CONCLUSIONS: TMZ-induced hypermutation is a common event in transformed LGG previously treated with TMZ, and is associated with worse prognosis and development of discontiguous disease after recurrence. These findings impact tumor classification at recurrence, prognostication, and clinical trial design.
    Keywords:  Hypermutation; IDH-mutant; Low-Grade Glioma; Temozolomide; Tumor Mutational Burden
  4. Cell Death Dis. 2021 Apr 06. 12(4): 348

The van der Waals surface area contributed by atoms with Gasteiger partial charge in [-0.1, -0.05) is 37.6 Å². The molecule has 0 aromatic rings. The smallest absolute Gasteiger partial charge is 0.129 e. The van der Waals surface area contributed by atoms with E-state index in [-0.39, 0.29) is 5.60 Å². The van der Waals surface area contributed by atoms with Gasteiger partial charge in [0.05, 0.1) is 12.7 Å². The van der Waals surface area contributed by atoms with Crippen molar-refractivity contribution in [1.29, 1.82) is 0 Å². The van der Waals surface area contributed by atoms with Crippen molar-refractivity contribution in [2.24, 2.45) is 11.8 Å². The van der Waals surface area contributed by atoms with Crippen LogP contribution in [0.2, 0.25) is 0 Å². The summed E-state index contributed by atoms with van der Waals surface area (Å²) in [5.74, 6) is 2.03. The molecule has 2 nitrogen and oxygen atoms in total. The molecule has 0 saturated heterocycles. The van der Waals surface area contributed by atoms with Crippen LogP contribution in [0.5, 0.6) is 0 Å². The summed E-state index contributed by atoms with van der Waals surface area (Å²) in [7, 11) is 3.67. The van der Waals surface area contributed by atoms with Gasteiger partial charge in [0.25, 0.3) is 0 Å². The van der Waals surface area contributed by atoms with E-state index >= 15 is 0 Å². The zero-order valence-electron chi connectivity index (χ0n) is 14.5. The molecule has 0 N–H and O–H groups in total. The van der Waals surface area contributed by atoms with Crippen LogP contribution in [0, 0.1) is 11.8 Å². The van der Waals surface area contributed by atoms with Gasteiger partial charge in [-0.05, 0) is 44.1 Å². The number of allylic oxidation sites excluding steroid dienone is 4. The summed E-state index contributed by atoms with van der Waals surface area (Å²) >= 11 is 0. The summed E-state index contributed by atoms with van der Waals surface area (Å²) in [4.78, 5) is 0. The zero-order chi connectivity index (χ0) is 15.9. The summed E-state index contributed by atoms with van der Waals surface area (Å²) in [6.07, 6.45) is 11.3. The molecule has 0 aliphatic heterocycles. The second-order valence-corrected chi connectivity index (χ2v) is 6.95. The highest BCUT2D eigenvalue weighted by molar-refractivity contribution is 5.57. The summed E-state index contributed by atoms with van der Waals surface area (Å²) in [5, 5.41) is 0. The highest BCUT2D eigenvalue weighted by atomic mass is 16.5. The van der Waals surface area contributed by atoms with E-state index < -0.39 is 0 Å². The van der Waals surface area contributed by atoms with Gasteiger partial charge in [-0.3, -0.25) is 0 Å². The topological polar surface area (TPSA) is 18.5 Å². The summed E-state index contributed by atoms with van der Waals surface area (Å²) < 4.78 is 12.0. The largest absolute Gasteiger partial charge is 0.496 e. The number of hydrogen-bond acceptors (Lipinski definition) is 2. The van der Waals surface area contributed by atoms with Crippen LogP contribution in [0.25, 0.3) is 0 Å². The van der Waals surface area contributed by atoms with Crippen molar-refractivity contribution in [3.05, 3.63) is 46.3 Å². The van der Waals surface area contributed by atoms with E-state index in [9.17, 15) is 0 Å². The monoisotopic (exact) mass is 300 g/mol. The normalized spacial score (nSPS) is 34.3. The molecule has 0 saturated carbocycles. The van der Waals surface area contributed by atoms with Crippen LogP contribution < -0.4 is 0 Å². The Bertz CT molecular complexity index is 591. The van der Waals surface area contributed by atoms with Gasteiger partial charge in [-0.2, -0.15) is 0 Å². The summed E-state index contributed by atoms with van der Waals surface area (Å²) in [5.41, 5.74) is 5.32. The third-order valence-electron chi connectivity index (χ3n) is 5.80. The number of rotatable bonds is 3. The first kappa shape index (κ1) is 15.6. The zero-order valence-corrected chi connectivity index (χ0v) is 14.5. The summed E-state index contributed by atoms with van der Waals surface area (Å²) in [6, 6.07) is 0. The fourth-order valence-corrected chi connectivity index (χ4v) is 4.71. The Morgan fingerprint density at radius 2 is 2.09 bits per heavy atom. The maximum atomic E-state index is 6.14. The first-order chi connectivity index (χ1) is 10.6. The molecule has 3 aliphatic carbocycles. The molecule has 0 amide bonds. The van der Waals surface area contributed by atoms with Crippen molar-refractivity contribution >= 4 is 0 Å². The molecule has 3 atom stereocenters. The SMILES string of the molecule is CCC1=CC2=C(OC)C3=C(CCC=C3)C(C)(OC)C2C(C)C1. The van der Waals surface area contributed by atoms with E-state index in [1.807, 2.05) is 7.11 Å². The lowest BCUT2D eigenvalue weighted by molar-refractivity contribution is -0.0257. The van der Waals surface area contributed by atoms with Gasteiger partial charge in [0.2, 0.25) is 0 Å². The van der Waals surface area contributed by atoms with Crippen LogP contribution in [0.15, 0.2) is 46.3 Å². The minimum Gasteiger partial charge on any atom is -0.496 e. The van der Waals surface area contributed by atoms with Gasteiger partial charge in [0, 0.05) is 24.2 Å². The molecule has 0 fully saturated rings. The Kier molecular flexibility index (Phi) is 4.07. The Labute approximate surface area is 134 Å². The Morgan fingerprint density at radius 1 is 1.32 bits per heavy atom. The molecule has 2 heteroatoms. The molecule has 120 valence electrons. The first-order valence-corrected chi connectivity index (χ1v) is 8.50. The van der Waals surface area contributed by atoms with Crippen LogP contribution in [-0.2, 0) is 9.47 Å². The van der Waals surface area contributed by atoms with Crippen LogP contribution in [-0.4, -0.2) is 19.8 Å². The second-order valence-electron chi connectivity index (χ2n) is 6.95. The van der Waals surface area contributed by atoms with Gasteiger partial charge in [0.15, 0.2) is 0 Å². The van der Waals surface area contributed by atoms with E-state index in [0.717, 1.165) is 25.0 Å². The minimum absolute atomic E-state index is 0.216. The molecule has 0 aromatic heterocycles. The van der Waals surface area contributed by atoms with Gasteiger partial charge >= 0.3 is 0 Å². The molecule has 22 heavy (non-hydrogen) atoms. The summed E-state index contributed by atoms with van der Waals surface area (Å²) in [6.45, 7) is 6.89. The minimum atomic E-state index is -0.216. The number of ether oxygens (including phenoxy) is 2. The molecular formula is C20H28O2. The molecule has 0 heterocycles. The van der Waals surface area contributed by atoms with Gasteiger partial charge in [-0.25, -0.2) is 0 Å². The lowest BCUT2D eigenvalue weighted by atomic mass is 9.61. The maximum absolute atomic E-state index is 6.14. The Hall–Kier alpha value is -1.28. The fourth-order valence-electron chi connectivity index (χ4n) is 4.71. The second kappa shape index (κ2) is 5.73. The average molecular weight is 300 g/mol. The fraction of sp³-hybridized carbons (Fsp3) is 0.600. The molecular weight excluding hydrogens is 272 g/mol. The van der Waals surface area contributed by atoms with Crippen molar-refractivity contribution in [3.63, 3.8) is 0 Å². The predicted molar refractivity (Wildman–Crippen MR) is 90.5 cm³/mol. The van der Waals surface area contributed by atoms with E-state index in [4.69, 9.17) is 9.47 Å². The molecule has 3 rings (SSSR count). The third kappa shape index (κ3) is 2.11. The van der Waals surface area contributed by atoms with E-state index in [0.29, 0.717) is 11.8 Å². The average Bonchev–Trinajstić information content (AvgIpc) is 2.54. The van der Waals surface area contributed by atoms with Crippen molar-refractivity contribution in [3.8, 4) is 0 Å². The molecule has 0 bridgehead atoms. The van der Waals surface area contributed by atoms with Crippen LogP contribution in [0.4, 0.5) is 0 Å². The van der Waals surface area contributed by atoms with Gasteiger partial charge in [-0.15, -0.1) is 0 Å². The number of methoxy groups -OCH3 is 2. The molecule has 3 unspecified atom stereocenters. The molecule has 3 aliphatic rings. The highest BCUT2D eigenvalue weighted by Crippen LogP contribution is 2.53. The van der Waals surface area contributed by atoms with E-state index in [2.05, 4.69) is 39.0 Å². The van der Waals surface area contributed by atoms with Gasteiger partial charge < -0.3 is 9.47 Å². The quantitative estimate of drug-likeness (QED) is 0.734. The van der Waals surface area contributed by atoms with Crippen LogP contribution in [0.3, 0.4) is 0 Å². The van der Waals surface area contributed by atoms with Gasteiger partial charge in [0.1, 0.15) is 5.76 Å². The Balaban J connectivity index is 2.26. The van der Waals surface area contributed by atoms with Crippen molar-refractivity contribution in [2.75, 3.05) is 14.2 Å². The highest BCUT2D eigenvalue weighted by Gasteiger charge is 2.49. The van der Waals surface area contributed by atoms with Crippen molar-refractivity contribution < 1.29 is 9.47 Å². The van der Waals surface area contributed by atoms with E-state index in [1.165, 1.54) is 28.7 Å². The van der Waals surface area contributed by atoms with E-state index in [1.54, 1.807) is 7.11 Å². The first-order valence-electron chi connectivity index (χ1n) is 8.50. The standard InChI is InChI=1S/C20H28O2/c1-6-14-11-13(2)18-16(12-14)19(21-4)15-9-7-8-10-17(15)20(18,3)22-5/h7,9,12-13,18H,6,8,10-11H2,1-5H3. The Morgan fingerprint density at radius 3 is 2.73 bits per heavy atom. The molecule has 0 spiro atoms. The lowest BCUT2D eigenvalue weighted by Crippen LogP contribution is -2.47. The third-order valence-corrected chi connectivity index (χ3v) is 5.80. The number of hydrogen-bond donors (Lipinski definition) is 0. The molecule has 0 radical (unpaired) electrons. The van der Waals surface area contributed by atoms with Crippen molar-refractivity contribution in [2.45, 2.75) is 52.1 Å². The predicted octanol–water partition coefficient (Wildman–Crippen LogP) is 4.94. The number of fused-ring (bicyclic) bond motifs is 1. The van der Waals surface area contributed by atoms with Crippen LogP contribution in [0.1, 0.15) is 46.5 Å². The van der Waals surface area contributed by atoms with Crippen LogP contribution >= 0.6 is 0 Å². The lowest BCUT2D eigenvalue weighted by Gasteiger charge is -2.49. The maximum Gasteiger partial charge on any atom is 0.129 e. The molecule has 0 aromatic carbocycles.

Glioblastoma (GBM) is the most aggressive tumor from the central nervous system (CNS). The current lack of efficient therapies makes essential to find new treatment strategies. C3G, a guanine nucleotide exchange factor for some Ras proteins, plays a dual role in cancer, but its function in GBM remains unknown. Database analyses revealed a reduced C3G mRNA expression in GBM patient samples. C3G protein levels were also decreased in a panel of human GBM cell lines as compared to astrocytes. Based on this, we characterized C3G function in GBM using in vitro and in vivo human GBM models. We report here that C3G downregulation promoted the acquisition of a more mesenchymal phenotype that enhanced the migratory and invasive capacity of GBM cells. This facilitates foci formation in anchorage-dependent and -independent growth assays and the generation of larger tumors in xenografts and chick chorioallantoic membrane (CAM) assays, but with a lower cell density, as proliferation was reduced. Mechanistically, C3G knock-down impairs EGFR signaling by reducing cell surface EGFR through recycling inhibition, while upregulating the activation of several other receptor tyrosine kinases (RTKs) that might promote invasion. In particular, FGF2, likely acting through FGFR1, promoted invasion of C3G-silenced GBM cells. Moreover, ERKs mediate this invasiveness, both in response to FGF2- and serum-induced chemoattraction. In conclusion, our data show the distinct dependency of GBM tumors on C3G for EGF/EGFR signaling versus other RTKs, suggesting that assessing C3G levels may discriminate GBM patient responders to different RTK inhibition protocols. Hence, patients with a low C3G expression might not respond to EGFR inhibitors.